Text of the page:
Q&A: Teaching my pre-teen about self-image

Q: My daughter is entering the “tween” years, and I’m concerned about her self-image. The other girls in her peer group are so focused on being thin and wearing the right clothes. But my mum always told me, “Pretty is as pretty does.” How can I get that same message across?

A: Without question, our culture tends to define women by their appearance. Some of the worst offenders include popular music and movies. And ironically, magazines aimed at women and girls often send the message that a woman must be physically beautiful in order to have worth. Even relatively conservative publications airbrush the images on their covers.

In this toxic environment, it’s up to parents to counter these damaging messages. It’s all about finding a healthy balance between affirming your daughter’s physical appearance and nurturing her character. According to author Vicky Courtney, little girls naturally want to be told they’re pretty. If we don’t tell them at all, they could end up having an unhealthy craving for male attention later on. But we don’t want to go overboard and send the message that their worth is based on what they look like, either.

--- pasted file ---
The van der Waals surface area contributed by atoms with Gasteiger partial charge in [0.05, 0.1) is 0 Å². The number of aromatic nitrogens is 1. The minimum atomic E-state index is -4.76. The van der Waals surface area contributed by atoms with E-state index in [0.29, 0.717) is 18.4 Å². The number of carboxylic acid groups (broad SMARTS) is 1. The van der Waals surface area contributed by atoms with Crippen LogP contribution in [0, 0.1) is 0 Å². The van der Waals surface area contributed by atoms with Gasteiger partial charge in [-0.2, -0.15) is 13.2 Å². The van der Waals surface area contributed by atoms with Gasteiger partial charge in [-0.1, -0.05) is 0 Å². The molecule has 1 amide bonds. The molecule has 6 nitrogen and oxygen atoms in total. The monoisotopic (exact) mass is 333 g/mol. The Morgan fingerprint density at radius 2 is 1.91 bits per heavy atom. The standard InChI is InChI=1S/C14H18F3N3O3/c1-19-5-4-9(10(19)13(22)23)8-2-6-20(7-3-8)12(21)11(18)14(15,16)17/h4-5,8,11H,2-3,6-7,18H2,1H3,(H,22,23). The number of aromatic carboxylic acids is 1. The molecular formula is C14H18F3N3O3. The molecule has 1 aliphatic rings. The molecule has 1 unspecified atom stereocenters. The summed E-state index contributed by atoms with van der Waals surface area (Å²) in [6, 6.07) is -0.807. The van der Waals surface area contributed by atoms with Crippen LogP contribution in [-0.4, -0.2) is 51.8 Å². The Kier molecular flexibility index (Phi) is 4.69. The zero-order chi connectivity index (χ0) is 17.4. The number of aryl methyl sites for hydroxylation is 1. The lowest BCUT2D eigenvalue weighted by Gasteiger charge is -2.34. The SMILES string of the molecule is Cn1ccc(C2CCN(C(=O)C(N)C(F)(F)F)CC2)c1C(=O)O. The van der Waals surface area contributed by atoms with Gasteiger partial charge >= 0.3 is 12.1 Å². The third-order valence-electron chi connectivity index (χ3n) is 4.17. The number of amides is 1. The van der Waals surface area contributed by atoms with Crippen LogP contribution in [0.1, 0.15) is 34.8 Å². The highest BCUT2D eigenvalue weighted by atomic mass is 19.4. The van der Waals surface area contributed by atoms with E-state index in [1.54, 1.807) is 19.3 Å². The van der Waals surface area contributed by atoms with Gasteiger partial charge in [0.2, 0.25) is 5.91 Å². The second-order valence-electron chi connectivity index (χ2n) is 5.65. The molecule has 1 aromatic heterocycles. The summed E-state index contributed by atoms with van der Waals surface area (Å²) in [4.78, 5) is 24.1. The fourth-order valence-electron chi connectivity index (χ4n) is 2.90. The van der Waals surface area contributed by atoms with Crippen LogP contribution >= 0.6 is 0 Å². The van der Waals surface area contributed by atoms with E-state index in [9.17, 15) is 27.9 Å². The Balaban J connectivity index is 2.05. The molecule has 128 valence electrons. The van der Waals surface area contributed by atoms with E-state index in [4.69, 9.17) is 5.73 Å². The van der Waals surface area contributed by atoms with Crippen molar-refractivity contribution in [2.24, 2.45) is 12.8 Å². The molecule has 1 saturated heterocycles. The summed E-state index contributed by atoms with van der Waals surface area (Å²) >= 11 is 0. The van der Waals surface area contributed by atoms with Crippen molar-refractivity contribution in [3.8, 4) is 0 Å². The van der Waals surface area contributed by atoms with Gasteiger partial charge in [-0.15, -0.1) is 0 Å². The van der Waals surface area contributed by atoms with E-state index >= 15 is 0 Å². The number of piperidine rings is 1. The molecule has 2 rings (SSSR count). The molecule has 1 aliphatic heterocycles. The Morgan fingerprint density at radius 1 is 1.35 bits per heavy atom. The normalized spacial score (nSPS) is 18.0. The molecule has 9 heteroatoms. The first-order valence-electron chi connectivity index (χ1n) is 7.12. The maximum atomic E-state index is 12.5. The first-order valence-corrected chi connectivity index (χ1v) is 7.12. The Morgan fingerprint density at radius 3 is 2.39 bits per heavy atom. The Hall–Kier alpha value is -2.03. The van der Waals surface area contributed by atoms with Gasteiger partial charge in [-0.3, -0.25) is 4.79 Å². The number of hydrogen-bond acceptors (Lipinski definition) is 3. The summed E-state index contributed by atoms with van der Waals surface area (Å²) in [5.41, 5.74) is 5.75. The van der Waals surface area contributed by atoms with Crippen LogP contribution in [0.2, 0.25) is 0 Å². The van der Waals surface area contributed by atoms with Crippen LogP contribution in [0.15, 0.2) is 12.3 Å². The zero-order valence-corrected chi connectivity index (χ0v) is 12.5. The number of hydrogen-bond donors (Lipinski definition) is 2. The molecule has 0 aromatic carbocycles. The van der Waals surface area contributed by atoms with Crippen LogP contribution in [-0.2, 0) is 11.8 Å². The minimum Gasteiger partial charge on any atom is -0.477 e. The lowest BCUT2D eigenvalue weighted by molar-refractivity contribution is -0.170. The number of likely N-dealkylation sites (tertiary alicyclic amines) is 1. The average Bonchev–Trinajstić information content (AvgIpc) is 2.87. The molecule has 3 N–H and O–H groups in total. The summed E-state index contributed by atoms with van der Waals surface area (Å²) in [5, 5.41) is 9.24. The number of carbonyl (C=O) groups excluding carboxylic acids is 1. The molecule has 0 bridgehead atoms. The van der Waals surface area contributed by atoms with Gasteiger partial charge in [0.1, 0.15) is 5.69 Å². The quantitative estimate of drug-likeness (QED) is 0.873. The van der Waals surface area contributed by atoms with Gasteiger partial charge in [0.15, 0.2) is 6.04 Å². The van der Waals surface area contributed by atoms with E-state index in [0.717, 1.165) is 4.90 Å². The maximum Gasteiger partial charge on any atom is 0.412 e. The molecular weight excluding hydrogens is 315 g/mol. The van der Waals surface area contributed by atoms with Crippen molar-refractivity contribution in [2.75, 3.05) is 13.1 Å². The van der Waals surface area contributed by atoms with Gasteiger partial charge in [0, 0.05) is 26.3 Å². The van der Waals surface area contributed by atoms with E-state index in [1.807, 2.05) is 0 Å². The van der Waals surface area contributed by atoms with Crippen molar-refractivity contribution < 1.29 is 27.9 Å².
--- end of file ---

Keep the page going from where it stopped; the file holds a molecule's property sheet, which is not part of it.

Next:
As daughters get older, parents need to emphasise virtue and character over appearance. “Pretty is as pretty does,” indeed! When girls are exposed to negative stereotypes, we need to help them realise that images of models and celebrities who appear to have found the fountain of youth are not real. Most have been prepped by hair and makeup artists,  plastic surgery—and then airbrushed after the photos are taken.

Having a tween girl isn’t easy. As you noted, many of your daughter’s peers have already bought into the lie that appearance is all that matters. But with a little guidance and a lot of love, parents can defuse our culture’s negative messages about femininity, and help their daughters develop a healthy self-image.

© 2018 Focus on the Family.  All rights reserved.  Used by permission.


Share on facebook
Share on whatsapp
Share on email




Behaviour and Consequences

Correcting bad behaviour needs to start in the early years. Train your children up for the real world by disciplining them with the effective use of positive and negative consequences.

Read More >

10 Steps for Better Sleep For Your Family

Good sleep is essential to maintaining physical, emotional, spiritual and social health. However, many people are seriously sleep deprived. Dr. Meg Meeker discusses the benefits of getting good sleep and some of the potential problems parents and kids may experience if they don’t get enough rest at night.

Read More >


Q&A: Pain And Privilege

Some parents rush into a home and remove everything breakable within reach when their young children enter someone else’s home. Should this be the way?

Read More >